Stream Processing ToolKit
C++ Python CMake Vim script Shell Elixir C
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README.md

sprokit

Sprokit is the "Stream Processing Toolkit", a library aiming to make processing a stream of data with various algorithms easy. It supports divergent and convergent data flows with synchronization between them, connection type checking, all with full, first-class Python bindings.

Sprokit tends towards making enforced checks (though escape hatches are available) to avoid common errors in code. These checks allow for code to make more assumptions while threading or sharing data. Sprokit "pipelines" consist of "processes" (which have data "ports") and connections between the ports. Each data port describes the data it is expecting in with a "type" string and a set of flags describing what it expects of the data. These flags describe the data sharing policy for the ports so that the pipeline can detect that two threads may be doing improper data sharing. Once a pipeline is constructed, a "scheduler" runs the pipeline by telling which processes should run when. There is also a domain-specific language for its pipelines so that combining processes together requires no code to write or compile.

Mailing Lists

User's list:

http://public.kitware.com/cgi-bin/mailman/listinfo/sprokit-users
sprokit-users@public.kitware.com

Developer's list:

http://public.kitware.com/cgi-bin/mailman/listinfo/sprokit-developers
sprokit-developers@public.kitware.com

Development

When developing on sprokit, please keep to the prevailing style of the code. Some guidelines to keep in mind for different languages in the codebase are as follows:

CMake

  • 2-space indentation
  • Lowercase for private variables
  • Uppercase for user-controlled variables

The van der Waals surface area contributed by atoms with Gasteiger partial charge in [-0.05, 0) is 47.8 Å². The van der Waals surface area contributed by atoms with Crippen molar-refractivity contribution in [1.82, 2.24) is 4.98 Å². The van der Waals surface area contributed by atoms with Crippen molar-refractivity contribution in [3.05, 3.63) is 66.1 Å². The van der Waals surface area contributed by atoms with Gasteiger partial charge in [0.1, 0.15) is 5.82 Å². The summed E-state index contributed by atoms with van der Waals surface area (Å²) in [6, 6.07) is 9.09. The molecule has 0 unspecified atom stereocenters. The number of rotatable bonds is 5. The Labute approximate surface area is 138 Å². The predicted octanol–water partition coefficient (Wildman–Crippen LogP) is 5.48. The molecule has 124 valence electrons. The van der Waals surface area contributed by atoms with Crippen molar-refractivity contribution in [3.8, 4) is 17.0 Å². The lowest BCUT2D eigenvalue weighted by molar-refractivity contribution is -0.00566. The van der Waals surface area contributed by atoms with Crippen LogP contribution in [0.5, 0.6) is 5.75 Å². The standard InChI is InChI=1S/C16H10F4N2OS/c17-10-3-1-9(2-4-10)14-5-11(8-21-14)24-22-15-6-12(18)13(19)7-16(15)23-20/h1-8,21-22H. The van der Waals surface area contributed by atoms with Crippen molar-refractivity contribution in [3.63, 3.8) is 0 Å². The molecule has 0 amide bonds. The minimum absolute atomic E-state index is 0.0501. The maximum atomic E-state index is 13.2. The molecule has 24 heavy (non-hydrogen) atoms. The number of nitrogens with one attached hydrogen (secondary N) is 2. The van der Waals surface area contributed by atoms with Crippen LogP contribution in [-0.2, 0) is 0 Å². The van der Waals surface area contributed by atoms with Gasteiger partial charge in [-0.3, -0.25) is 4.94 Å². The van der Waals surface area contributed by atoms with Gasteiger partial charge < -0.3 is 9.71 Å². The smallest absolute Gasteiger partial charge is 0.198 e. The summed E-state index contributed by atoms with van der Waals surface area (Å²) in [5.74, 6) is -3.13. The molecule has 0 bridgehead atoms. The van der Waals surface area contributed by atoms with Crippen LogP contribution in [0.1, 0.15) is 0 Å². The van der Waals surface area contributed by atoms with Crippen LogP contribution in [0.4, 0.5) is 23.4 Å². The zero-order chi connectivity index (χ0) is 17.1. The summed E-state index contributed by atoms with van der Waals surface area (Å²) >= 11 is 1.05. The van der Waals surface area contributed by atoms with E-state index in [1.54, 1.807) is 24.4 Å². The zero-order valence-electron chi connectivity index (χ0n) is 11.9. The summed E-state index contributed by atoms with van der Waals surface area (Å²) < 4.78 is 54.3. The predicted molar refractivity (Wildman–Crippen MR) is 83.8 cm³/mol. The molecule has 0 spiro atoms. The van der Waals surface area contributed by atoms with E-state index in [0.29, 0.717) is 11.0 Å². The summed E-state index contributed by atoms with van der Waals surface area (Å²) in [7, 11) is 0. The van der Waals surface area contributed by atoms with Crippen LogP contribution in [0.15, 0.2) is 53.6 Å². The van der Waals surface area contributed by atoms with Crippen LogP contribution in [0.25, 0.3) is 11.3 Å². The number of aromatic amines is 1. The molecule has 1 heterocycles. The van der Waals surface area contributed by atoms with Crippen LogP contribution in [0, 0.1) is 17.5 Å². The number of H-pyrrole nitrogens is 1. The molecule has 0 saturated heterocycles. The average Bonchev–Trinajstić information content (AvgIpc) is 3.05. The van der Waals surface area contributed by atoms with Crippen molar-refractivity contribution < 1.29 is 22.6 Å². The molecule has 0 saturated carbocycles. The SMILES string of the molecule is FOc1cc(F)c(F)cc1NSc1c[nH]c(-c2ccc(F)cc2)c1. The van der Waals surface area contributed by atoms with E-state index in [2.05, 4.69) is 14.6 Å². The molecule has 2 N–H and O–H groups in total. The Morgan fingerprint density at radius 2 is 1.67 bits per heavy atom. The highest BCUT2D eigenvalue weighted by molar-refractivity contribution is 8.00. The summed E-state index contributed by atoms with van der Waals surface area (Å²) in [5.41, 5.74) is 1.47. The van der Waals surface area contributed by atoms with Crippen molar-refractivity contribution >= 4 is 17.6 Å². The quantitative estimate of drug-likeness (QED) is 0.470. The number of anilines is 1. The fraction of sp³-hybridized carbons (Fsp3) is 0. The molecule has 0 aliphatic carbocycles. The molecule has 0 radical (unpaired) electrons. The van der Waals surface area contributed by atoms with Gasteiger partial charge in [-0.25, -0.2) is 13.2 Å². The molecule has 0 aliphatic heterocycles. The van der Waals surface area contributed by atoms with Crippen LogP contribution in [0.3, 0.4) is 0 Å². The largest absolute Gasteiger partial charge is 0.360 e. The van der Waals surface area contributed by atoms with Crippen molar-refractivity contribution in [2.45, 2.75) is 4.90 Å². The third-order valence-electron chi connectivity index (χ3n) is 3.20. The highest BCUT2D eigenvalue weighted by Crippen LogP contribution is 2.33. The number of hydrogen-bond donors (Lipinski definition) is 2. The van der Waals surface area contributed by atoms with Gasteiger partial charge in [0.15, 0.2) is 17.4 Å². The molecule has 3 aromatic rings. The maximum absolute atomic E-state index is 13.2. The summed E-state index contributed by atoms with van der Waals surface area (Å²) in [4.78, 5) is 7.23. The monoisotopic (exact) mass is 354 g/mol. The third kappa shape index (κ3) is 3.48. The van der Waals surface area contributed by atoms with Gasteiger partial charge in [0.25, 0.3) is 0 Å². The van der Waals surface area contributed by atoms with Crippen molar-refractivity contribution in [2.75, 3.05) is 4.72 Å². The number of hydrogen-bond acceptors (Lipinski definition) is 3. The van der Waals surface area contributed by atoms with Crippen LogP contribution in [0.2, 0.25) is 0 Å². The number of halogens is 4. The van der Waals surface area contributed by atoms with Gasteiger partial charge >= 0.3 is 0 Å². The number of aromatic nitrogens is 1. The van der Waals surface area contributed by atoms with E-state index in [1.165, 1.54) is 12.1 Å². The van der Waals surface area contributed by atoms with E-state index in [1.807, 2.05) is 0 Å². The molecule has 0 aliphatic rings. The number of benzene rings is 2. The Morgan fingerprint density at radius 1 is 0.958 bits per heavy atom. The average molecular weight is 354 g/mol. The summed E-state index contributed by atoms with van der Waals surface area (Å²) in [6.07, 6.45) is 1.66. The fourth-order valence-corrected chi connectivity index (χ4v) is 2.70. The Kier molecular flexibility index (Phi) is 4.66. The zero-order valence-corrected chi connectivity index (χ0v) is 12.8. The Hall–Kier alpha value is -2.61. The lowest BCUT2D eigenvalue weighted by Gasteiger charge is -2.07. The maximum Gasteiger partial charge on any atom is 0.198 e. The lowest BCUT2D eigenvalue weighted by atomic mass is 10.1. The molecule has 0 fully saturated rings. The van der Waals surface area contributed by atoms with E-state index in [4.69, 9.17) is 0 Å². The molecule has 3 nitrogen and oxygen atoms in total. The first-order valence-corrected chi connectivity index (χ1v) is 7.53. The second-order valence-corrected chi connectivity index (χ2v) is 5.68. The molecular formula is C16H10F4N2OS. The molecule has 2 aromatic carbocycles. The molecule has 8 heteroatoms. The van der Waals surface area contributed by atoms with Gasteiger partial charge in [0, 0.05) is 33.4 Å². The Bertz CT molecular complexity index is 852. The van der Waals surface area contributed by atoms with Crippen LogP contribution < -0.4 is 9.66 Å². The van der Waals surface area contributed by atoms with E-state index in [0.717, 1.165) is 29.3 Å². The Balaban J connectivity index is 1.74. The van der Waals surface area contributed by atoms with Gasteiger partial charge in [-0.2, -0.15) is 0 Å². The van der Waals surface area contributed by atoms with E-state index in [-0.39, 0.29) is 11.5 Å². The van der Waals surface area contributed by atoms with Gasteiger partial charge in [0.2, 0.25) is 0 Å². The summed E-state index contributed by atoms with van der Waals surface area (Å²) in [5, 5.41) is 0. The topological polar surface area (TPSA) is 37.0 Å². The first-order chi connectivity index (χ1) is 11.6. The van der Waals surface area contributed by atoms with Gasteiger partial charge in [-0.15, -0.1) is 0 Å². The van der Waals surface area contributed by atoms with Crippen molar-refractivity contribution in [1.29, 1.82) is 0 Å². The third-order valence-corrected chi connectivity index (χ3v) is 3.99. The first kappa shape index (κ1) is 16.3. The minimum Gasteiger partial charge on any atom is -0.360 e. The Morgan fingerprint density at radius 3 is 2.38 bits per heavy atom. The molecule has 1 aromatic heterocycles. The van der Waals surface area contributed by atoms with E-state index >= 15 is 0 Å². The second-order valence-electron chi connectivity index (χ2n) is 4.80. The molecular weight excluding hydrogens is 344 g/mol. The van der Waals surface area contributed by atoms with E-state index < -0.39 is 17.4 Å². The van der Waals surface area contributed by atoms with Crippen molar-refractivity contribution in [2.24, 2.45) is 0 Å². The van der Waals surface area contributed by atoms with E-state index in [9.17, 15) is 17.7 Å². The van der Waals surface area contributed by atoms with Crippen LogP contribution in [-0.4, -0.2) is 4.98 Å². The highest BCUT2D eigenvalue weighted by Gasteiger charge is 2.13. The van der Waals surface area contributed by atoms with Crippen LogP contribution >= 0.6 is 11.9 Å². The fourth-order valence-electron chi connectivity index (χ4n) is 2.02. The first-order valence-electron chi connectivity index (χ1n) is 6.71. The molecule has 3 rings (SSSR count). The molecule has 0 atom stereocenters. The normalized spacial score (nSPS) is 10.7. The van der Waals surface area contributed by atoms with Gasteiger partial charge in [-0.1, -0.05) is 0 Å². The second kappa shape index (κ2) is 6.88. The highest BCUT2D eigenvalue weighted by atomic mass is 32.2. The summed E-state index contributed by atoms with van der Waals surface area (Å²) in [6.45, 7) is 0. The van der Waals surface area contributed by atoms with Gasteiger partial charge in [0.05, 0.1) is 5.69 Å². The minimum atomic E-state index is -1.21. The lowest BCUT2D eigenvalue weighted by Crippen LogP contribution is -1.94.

• Prefer functions over macros
    • They have variable scoping and debugging them is much easier
  • Prefer foreach (IN LISTS) and list(APPEND)
  • Prefer sprokit_configure_file over configure_file when possible to avoid adding dependencies to the configure step
  • Use the sprokit_ wrappers of common commands (e.g., add_library, add_test, etc.) as they automatically Do The Right Thing with installation, compile flags, build locations, and more)
  • Quote all paths and variable expansions unless list expansion is required (usually in command arguments or optional arguments)

C++

  • 2-space indentation
  • Use lowercase with underscores for symbol names
  • Store intermediate values into local const variables so that they are easily available when debugging
  • There is no fixed line length, but keep it reasonable
  • Default to using const everywhere
  • All modifiers of a type go after the type (e.g., char const*, not const char*)
  • Export symbols (or import them if possible)
  • Use braces around all control (even single-line if) blocks
  • Use typedefs
  • Use exceptions and return values, not error codes and output parameters
    • This allows for chaining functions, works with <algorithm> better, and allows more variables to be const

Python

  • Follow PEP8
  • When catching exceptions, catch the type then use sys.exc_info() so that it works in Python versions from 2.4 to 3.3
  • No metaclasses; they don't work with the same syntax in Python2 and Python3
  • Avoid 'with' since it doesn't work in Python 2.4

Testing

Generally, all new code should come with tests. The goal is sustained 95% coverage and higher (due to impossible-to-generically-create corner cases such as files which are readable, but error out in the middle). Tests should be grouped into a single executable for each class, group of cooperating classes (e.g., process tests), or higher-level use case (e.g., running a pipeline). In C++, use the TEST_ macros which will hook into the testing infrastructure automatically and in Python, name functions so that they start with test_ and they will be picked up automatically.

Submitting Patches

Patches may be sent to the developer's list with the standard git format-patch and git send-email combo. Here's an example submission:

# Base the new branch off of master.
% git checkout -b dev/topic master
# Edit code.
% $EDITOR
# Make commits.
% git commit
# When done, create a set of patches with a cover letter.
% git format-patch --output-directory patches/topic \
    --signoff --cover-letter master..
# Describe the branch in the cover letter.
% $EDITOR patches/topic/0000*
# Send the patches to the list.
% git send-email --to sprokit-developers@public.kitware.com \
    --no-chain-reply-to patches/topic/*.patch